In a previous life I tutored first year computing. The university I attended had a policy of using C to introduce first years to programming. One of the most rewarding aspects of teaching is opening doors of possibility to people by sharing my knowledge.
Over the years I had a mixture of computer science or computer engineering students as well as other disciplines of engineering who were required to learn the basics (notably electrical and mechanical). Each class was different and the initial knowledge always varied greatly. The beauty of teaching C meant that there was never someone who truly knew it all, heck, I didn't and still don't. The other advantage of teaching C is that I could very quickly spot the hackers, the shy person at the back of the room who's eyes light up when you know you've correctly explained pointers (to them anyway) or when asked "What happens if you use a negative index into an array" and the smile they would make upon hearing "What do you think happens".
Right there I would see the makings of a hacker, and this post is dedicated to you or to anyone who wants to be a hacker. I've been asked "What did you do to get where you are?", "How do I get into Linux?" (vague much) at careers fairs. I never quite know what to say, here goes a braindump.
Start with the basics, one of the easiest way we tested the first years was
to tell them they can't use parts of libc. That was a great exam, taking
aside those who didn't read the question and used
strlen() when they were
explicitly told they couldn't
#include <string.h> a true hacker doesn't
need libc, understand it won't always be there. I thought of this example
because only two weeks ago I was writing code in an environment where I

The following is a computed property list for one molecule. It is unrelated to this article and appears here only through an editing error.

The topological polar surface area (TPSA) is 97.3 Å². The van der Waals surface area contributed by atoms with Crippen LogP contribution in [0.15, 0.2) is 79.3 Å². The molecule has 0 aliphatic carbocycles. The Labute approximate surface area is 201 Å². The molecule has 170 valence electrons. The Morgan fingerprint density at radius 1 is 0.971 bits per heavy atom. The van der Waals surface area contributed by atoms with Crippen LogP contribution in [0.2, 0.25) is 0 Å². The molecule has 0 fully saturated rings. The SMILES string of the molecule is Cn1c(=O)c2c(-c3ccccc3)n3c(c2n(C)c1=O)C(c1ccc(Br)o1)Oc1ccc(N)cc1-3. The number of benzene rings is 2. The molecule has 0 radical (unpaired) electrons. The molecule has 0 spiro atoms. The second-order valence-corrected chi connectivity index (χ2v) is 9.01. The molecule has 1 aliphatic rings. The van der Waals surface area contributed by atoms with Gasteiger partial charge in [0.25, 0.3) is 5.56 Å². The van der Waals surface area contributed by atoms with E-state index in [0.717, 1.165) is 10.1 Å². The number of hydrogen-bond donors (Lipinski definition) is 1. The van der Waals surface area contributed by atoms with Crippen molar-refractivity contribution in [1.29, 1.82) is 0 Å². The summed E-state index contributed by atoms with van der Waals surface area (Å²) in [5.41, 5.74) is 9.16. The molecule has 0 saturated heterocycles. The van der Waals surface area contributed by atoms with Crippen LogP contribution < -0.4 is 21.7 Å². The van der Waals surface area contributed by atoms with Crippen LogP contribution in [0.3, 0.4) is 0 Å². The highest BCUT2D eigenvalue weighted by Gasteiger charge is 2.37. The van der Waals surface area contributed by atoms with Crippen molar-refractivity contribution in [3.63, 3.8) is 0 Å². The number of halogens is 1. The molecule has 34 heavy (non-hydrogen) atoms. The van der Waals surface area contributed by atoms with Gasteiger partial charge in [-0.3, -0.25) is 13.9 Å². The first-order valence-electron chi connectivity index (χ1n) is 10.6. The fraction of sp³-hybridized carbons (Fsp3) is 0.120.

didn't have libc. Ok sure, if you've got it, use it, just don't crumble
when you don't. Oh how I wish I could have told those students who argued
that it was a pointless question that they were objectively wrong.
Be a fan of assembly, don't be afraid of it, it doesn't bite and it can be a lot of fun. I wouldn't encourage you to dive right into the PowerISA, it's intense but perhaps understand the beauty of GCC, know what it's doing for you. There is a variety of little 8 bit processors you can play with these days.
At all levels of my teaching I saw almost everyone get something which 'worked', and that's fine, it probably does but I'm here to tell you that it doesn't work until you know why it works. I'm all for the 'try it and see' approach but once you've tried it you have to explain why the behaviour changed otherwise you didn't fix it. As an extension to that, know how your tools work, I don't think anyone would expect you to be able to write tools to the level of complexity of GCC or GDB or Valgrind but have a rough idea as to how they achieve their goals.
A hacker is paranoid, yes,
malloc() fails. Linux might just decide now
isn't a good time for you to
open() and your
fopen() calling function had
better be cool with that. A hacker also doesn't rely on the kindness of the
operating system theres an
munmap() for a reason. Nor should you even
completely trust it, what are you leaving around in memory?
Above all do a it for the fun of it, so many of my students asked how I knew everything I knew (I was only a year ahead of them in my first year of teaching) and put simply, write code on a Saturday night.
None of these things do or don't make you a hacker, being a hacker is a frame of mind and a way of thinking but all of the above helps.
Unfortunately there isn't a single path, I might even say it is a path that chooses you. Odds are you're here because you approached me at some point and asked me one of those questions I never quite know how to answer. Perhaps this is the path, at the very least you're asking questions and approaching people. I'm hope I did on the day, but once again, all the very best with your endeavours into the future